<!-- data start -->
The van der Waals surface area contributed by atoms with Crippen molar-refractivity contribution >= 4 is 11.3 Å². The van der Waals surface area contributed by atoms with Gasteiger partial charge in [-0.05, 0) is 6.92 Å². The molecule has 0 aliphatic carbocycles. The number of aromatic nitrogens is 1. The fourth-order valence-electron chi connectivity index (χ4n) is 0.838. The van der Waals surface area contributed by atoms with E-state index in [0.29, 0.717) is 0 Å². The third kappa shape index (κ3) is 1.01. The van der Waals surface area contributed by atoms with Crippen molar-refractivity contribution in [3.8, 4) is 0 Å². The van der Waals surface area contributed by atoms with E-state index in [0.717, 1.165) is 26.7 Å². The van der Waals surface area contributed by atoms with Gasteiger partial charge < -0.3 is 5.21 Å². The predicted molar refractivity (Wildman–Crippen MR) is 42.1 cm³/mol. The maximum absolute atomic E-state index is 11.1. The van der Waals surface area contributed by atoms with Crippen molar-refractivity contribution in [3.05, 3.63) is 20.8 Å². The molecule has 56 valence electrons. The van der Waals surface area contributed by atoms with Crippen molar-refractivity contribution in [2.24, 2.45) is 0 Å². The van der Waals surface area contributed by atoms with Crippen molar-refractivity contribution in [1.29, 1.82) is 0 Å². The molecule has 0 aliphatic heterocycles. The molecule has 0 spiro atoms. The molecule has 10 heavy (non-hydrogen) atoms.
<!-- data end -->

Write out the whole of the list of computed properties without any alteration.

The van der Waals surface area contributed by atoms with Crippen molar-refractivity contribution >= 4 is 11.3 Å². The van der Waals surface area contributed by atoms with Gasteiger partial charge in [-0.05, 0) is 6.92 Å². The molecule has 0 aliphatic carbocycles. The number of aromatic nitrogens is 1. The fourth-order valence-electron chi connectivity index (χ4n) is 0.838. The van der Waals surface area contributed by atoms with E-state index in [0.29, 0.717) is 0 Å². The third kappa shape index (κ3) is 1.01. The van der Waals surface area contributed by atoms with Crippen molar-refractivity contribution in [3.8, 4) is 0 Å². The van der Waals surface area contributed by atoms with E-state index in [0.717, 1.165) is 26.7 Å². The van der Waals surface area contributed by atoms with Gasteiger partial charge < -0.3 is 5.21 Å². The predicted molar refractivity (Wildman–Crippen MR) is 42.1 cm³/mol. The maximum absolute atomic E-state index is 11.1. The van der Waals surface area contributed by atoms with Crippen molar-refractivity contribution in [3.05, 3.63) is 20.8 Å². The molecule has 56 valence electrons. The van der Waals surface area contributed by atoms with Crippen molar-refractivity contribution in [2.24, 2.45) is 0 Å². The van der Waals surface area contributed by atoms with Crippen molar-refractivity contribution in [1.29, 1.82) is 0 Å². The molecule has 0 aliphatic heterocycles. The molecule has 0 spiro atoms. The molecule has 10 heavy (non-hydrogen) atoms.